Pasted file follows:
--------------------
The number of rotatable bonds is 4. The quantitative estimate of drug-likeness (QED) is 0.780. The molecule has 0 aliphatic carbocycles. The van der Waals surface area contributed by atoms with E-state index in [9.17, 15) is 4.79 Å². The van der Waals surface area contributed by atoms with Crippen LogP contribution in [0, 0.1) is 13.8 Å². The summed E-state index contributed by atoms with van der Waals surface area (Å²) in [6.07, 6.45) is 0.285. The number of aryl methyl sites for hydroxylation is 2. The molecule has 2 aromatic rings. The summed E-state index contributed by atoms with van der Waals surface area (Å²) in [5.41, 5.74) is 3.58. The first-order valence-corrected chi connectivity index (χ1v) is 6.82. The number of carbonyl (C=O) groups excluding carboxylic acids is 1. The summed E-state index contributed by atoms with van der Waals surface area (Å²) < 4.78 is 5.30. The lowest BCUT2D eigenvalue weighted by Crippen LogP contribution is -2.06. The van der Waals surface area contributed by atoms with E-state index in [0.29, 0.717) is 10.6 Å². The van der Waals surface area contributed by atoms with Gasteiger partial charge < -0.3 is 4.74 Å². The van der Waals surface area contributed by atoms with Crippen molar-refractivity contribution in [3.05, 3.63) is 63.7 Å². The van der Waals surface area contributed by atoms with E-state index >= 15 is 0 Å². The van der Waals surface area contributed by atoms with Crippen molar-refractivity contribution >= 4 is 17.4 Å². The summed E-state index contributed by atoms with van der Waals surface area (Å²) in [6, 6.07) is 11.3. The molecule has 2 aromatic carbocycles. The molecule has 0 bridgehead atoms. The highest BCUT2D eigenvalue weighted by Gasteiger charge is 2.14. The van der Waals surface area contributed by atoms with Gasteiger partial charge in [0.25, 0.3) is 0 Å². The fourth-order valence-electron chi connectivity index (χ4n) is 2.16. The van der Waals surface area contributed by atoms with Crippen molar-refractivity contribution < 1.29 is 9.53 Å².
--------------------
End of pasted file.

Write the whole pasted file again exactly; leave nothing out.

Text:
The number of rotatable bonds is 4. The quantitative estimate of drug-likeness (QED) is 0.780. The molecule has 0 aliphatic carbocycles. The van der Waals surface area contributed by atoms with E-state index in [9.17, 15) is 4.79 Å². The van der Waals surface area contributed by atoms with Crippen LogP contribution in [0, 0.1) is 13.8 Å². The summed E-state index contributed by atoms with van der Waals surface area (Å²) in [6.07, 6.45) is 0.285. The number of aryl methyl sites for hydroxylation is 2. The molecule has 2 aromatic rings. The summed E-state index contributed by atoms with van der Waals surface area (Å²) in [5.41, 5.74) is 3.58. The first-order valence-corrected chi connectivity index (χ1v) is 6.82. The number of carbonyl (C=O) groups excluding carboxylic acids is 1. The summed E-state index contributed by atoms with van der Waals surface area (Å²) < 4.78 is 5.30. The lowest BCUT2D eigenvalue weighted by Crippen LogP contribution is -2.06. The van der Waals surface area contributed by atoms with E-state index in [0.29, 0.717) is 10.6 Å². The van der Waals surface area contributed by atoms with Gasteiger partial charge < -0.3 is 4.74 Å². The van der Waals surface area contributed by atoms with Crippen molar-refractivity contribution in [3.05, 3.63) is 63.7 Å². The van der Waals surface area contributed by atoms with E-state index >= 15 is 0 Å². The van der Waals surface area contributed by atoms with Crippen molar-refractivity contribution >= 4 is 17.4 Å². The summed E-state index contributed by atoms with van der Waals surface area (Å²) in [6, 6.07) is 11.3. The molecule has 2 aromatic carbocycles. The molecule has 0 bridgehead atoms. The highest BCUT2D eigenvalue weighted by Gasteiger charge is 2.14. The van der Waals surface area contributed by atoms with Gasteiger partial charge in [0.25, 0.3) is 0 Å². The fourth-order valence-electron chi connectivity index (χ4n) is 2.16. The van der Waals surface area contributed by atoms with Crippen molar-refractivity contribution < 1.29 is 9.53 Å².